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When the doors to a Metro bus open at your neighborhood stop, you probably don’t think too much about the person behind the wheel. You might not think he’s a published author, or a stand-up comedian, or a musician. But that’s exactly what you get with Marshall Preston, morning operator of the Number One Inbound.
Preston’s latest children’s book, “Love at First Sight,” is soon to be in print, and his sketch comedy group, Christian Concepts Through Comedy, performs upon request for local churches.
When he’s not driving, writing, hamming it up on stage, or playing the saxophone with his church band, Preston relaxes with his high school sweetheart and wife, Devonn, and their three daughters, Cherish, Chanté, and Cherise, in their Goodyear heights home.
Preston’s 100-watt smile has been lighting up the morning Metro line for ten years, though he and his six siblings practically grew up on the bus their father also drove for many years.
How did you end up behind the wheel for Akron Metro?
MP: I started my driving career at Pyramid delivery, a small trucking company in Barberton. I believe I drove through every city in Ohio. I loved being on the open road. My father worked at Metro and asked if I was interested in working with him. I had never thought about driving for Metro; I was used to over-the-road driving. But I decided to give it a try. He helped me get my foot in the door, and the fact that I had previous experience made the transition easier.
Did you need any special training?
MP: You need a commercial driver's license(CDL), and to complete sensitivity training, several weeks of route training, a course in CPR and ADA laws and regulations, as well as in night driving—everything looks different when the sun goes down.
What is your favorite part of your job?
MP: I would have to say the people. When you're on a bus, you meet people from all walks of life. You never know who you'll meet when you open that door and say hello.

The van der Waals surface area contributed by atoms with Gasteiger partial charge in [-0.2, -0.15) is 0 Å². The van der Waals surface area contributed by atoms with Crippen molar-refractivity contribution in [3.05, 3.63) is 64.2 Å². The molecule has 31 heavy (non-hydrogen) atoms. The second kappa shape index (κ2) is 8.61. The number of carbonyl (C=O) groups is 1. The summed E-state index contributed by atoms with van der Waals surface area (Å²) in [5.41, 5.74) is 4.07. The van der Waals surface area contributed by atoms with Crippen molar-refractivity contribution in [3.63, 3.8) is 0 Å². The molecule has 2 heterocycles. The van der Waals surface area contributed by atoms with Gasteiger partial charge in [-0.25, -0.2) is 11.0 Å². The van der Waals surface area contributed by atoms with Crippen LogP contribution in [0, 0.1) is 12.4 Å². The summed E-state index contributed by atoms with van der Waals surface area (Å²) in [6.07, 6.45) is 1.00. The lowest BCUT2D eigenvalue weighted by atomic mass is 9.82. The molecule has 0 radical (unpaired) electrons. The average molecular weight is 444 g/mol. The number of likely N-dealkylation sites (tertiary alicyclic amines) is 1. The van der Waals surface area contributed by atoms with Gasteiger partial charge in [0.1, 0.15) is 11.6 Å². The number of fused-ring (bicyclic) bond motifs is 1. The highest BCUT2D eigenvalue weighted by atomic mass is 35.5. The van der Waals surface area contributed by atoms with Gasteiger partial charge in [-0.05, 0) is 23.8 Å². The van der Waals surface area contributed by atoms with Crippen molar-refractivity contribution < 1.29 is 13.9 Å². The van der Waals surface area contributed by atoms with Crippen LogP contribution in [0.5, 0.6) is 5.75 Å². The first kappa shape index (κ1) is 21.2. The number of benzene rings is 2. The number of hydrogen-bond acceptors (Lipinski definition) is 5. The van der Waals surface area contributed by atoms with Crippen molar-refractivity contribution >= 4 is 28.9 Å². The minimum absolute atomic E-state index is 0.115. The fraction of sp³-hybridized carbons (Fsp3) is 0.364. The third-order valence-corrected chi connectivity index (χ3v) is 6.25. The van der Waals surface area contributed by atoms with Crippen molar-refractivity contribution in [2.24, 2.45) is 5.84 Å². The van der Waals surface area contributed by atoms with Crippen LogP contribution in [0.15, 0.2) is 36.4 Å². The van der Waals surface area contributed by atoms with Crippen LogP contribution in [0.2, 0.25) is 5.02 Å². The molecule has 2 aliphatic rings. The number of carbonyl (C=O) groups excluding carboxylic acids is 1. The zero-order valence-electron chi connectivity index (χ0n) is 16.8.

If the people are the best, what’s the worst?
MP: Snow! Our city does a fine job clearing the streets for us, but when we have snow storms, it's hard to keep up with Mother Nature. Winter driving presents a different challenge every day, but our training helps us to deal with winter conditions. Still, there are days when the weather makes it very difficult to press on.
What is one of the most interesting situations you have encountered while driving for Metro?
MP: I find it interesting that we have customers with different disabilities who are able to navigate through our bus system on their own. For example, one of my regular fares is a visually and hearing impaired gentleman who catches the buses like a pro. He knows when to get on and when to ring the bell for his stop to go home. He's very impressive!
How do you keep a smile on your face day in and day out?
MP: I've learned that smiling is contagious. If you smile at someone, it's disarming. When you are dealing with the public, you have to maintain a level of professionalism. I don't know what people are going through, but if a smile or a hello makes them feel better, I've made a difference. We all have days where we wake up on the wrong side of the bed or just have things going on in our life. Sometimes the kindness of a stranger can change your whole day.
What was your dream job as a kid?
MP: When I was younger, I was always into the arts. I sang in choir and was in the drama club. When I attended The University of Akron, I was studying to become a teacher. I love helping people and wanted to pass on my love for the arts with the next generation.
What advice do you have for someone who is considering driving a bus as an occupation?
MP: If you love meeting new people and dealing with new challenges every day, this would be the perfect job for you. You'll meet people from all walks of life, from school children to business owners. Every day is a new adventure and a chance to make a difference in someone's life. Because of this job, I've had the opportunity to travel this country and the world. Life is a highway; join the journey!